A Segregated Urban Space and the Assertion of Parochial Ties

Segregated ‘ghettos’ alienate and separate people while cosmopolitan spaces build the social fabric. A walk through the Valmiki Colony in the heart of Delhi reminds us of the manner in which the interplay of class, caste and modernity influence the realm of education.

Manish Singh is an Anthropologist based in Delhi.

Image Credit : DESHAKALYAN CHOWDHURY/AFP/Getty Images

The socialisation of people into segregated physical and mental spaces based on their caste affiliations is a practice that despite legislations has not been erased from India. This caste based segregation is not just symbolic of the violent intolerance in rural pockets but is sadly the predominant truth in many of our metropolitan centres.  

One of the crucial determinants of this violence that is reproduced everyday on the basis of caste is through differential settlements for the Dalit community that are separated from the settlements of the upper castes not merely through embodied markers but also through a range of psychological, emotional and behavioural rituals.  

A walk through any low income Dalit settlement in the capital would be enough to suggest that not only does the segregated settlement determine the lack of interactions between the Dalits and the upper castes but also shapes the way in which the children relate to the world around them and negotiate with the process of education.

This implies that not only does a life filled with everyday struggles remind them again and again that they are at a disadvantage ordained by birth but also enables them to formulate a world view that is born out of the acknowledgment of this stark discrimination.

When a thinker like Herbert Marcuse studied racial differentiation in terms of ‘ghettoized communities’ for the Africans in America, the point that he asserted was that housing settlements can be a very good determinant of how the community discriminates and does not treat all its members equally.

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There are studies that show that there is discriminatory judgement in terms of religious affiliation in the fact that there are several separate localities for Muslims in urban areas but seldom have we come across studies of how housing segregation based upon caste operate in urban areas.

Contrary to our beliefs, this is not just limited to the rural areas but has been going on in the cities. It is important to understand how living in communities segregated by caste shapes the way that children from such communities look at education and feel that their socio-economic location determines their chances in life.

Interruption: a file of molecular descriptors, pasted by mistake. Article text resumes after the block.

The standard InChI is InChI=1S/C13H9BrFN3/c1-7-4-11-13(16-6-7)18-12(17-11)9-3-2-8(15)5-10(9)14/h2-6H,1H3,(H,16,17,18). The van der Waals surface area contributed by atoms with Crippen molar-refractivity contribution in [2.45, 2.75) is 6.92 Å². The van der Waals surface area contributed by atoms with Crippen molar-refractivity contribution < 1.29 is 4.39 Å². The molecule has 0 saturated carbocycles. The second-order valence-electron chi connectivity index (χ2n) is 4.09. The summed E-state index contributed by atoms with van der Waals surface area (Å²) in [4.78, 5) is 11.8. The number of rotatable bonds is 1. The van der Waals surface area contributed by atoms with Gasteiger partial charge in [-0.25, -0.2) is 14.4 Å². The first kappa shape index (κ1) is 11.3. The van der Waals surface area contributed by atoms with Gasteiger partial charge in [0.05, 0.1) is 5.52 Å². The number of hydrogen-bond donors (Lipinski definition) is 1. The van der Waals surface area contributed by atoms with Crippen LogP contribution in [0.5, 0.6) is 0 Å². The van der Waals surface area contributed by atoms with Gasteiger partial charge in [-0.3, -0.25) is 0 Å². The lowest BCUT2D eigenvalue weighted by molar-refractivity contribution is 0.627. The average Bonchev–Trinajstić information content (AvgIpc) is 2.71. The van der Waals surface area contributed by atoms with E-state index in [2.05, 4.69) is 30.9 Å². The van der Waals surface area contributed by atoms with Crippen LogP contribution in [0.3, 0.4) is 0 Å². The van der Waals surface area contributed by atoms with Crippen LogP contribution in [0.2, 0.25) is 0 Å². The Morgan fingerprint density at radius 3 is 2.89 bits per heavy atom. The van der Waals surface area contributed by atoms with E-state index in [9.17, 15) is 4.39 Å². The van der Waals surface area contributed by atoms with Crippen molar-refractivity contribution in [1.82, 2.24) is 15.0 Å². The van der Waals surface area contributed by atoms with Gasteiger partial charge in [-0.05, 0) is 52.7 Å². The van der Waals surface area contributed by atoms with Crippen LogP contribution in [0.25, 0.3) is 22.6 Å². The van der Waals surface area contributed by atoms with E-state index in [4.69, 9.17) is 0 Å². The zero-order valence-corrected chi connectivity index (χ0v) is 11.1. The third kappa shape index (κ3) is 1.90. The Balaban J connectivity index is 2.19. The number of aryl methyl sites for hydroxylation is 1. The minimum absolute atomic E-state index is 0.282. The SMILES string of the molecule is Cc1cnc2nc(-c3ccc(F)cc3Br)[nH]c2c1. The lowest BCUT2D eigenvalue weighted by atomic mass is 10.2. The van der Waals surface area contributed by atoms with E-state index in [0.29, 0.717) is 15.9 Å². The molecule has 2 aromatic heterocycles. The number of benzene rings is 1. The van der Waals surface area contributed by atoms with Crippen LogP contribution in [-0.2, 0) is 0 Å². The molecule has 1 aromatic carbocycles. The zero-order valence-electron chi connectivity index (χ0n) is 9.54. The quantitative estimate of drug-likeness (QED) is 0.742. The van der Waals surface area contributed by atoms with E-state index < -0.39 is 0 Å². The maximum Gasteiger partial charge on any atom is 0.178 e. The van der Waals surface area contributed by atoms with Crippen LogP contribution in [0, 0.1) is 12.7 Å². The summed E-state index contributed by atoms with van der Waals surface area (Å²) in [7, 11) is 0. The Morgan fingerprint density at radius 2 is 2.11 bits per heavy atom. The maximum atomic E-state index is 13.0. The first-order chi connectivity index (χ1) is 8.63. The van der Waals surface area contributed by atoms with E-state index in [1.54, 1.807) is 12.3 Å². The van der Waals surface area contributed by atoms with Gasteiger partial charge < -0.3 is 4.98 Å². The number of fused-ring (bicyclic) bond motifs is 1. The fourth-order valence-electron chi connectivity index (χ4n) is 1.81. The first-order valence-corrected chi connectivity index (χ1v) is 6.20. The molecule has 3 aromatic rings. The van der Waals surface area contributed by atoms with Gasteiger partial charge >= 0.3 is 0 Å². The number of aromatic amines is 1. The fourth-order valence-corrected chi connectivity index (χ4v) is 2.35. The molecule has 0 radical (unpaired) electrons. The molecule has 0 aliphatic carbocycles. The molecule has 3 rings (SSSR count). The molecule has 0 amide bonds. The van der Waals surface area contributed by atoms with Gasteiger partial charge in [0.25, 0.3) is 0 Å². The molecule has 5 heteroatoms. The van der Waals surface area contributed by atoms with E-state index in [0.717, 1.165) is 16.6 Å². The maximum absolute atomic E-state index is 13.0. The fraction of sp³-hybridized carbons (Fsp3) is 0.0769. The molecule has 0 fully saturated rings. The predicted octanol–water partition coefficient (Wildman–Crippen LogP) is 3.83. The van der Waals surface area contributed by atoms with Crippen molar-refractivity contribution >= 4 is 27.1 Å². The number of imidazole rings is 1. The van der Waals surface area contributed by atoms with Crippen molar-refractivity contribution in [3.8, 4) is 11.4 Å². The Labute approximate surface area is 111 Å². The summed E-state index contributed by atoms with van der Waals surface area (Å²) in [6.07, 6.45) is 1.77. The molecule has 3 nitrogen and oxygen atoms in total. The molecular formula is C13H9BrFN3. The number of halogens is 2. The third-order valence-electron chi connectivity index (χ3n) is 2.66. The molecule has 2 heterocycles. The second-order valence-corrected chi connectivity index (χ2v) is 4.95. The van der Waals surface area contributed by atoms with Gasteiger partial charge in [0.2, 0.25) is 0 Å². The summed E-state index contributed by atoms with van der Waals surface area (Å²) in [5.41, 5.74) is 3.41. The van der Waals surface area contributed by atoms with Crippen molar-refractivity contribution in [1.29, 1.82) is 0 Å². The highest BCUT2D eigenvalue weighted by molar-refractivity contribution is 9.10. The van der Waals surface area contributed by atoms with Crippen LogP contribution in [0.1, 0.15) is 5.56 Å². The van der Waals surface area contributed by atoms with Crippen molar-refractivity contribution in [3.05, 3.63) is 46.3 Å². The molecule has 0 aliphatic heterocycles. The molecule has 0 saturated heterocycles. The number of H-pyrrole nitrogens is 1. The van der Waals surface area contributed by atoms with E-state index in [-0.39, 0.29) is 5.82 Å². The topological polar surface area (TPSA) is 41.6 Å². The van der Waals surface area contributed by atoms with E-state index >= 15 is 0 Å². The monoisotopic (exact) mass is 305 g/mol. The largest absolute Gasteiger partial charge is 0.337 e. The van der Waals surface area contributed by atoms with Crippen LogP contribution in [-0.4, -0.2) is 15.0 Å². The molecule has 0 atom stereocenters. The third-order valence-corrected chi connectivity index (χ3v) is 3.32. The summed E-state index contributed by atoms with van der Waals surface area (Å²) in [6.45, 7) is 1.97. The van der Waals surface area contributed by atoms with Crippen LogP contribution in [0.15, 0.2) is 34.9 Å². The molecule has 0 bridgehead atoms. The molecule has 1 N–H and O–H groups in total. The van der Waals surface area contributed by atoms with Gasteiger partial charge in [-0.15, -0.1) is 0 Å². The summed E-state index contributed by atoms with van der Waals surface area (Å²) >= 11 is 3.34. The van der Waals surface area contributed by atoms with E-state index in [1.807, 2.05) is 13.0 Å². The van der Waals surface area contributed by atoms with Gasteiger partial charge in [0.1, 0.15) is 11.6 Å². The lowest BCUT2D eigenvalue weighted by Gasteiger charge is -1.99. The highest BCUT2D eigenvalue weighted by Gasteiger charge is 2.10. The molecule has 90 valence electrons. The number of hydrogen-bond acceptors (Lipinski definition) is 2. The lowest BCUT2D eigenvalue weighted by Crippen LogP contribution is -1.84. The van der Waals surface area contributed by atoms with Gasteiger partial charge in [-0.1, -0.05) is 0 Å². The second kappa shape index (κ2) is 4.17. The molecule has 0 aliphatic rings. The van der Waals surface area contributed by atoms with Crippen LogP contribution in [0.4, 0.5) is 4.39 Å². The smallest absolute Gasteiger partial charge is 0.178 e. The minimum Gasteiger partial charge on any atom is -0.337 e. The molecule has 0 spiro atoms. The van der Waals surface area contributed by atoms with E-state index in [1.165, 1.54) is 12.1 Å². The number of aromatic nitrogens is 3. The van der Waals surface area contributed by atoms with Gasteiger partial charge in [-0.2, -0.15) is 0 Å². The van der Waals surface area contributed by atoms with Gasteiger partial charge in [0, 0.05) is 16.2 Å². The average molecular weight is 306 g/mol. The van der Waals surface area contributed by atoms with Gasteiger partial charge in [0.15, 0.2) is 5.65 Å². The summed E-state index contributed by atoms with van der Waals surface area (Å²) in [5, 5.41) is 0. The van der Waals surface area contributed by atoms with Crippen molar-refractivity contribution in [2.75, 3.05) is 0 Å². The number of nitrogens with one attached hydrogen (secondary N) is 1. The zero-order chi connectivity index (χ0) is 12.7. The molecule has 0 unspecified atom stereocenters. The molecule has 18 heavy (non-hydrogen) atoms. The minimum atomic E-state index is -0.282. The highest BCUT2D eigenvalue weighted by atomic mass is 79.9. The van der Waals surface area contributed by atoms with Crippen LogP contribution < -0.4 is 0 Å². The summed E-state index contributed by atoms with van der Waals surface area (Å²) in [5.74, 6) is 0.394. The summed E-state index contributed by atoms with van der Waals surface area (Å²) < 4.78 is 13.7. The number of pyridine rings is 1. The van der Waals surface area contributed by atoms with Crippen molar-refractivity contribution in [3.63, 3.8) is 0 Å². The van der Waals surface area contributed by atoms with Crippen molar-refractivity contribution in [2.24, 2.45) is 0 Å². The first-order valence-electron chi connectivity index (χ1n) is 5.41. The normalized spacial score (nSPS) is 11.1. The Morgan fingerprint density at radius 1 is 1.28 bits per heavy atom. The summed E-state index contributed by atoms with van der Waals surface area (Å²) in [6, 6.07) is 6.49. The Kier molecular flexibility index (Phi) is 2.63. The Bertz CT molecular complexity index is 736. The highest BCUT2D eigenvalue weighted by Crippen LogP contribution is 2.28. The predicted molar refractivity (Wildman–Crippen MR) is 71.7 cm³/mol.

The constructions of the social world by those who inhabit it become extremely crucial here. The study of a Valmiki community that is traditionally liked to the vocation of manual scavenging and cleaning shows how the construction of the life worlds of the children in the community were shaping and were in turn being shaped by their location in the landscape of Delhi.

Studies show that there are more than 5 lakh Valmikis in Delhi but despite its large population it is ironic that they continue to witness educational and social discrimination in the nation. A range of issues like poor schooling, lack of primary healthcare facilities, lack of employment resources are some of the grievances expressed by this community.

The community being talked about here is the Valmiki Colony in Central Delhi which had been constructed specially for the Safai Karamcharis employed by the MCD in 1946 (Karlekar,1982). Today most people in the community are still associated with their traditional occupations although many of them are contractual/permanent employees in local offices or at the Municipal Corporation.  Today most houses in the neighbourhood have televisions, motorcycles, coolers and washing machines.

The Valmiki families living in the colony are largely from the nearby states of Haryana and Uttar Pradesh but there are a few families that have migrated from other states. Since most of the parents had not gone to school, the amount of attention that they could pay to their children’ education when they came back from school was also limited.

The education of the girl child continued to be seen as a liability without a return and the education of the male child beyond matriculation a luxury too grand to be afforded. The cultural capital that Bourdieu(Bourdieu,1986) talks about is clearly missing among the community which not only finds it difficult to educate children but also sees little purpose in it given the nature of inequality.

The community is aware that it is the stigmas associated with their community that makes the outsiders label their community as unsafe and rowdy and seldom are children from their community welcomed in the parks and games of the upper caste children.

Many better off Valmikis in the community plan of moving out of the colony with better prospects saying that education without relocation would not allow them to move beyond the social stigma. The idea of an ideal life is as much associated with the place of residence as it is with quality employment resources.

The fact that many families are looking at education as a hope for social mobility despite traditional caste hierarchies points out to the gradual shift in orientation. It needs to be asserted that cosmopolitan and diverse communities alone can be capable of building inclusive societies. Segregation and separation are poisonous to the healthy fabric of society.

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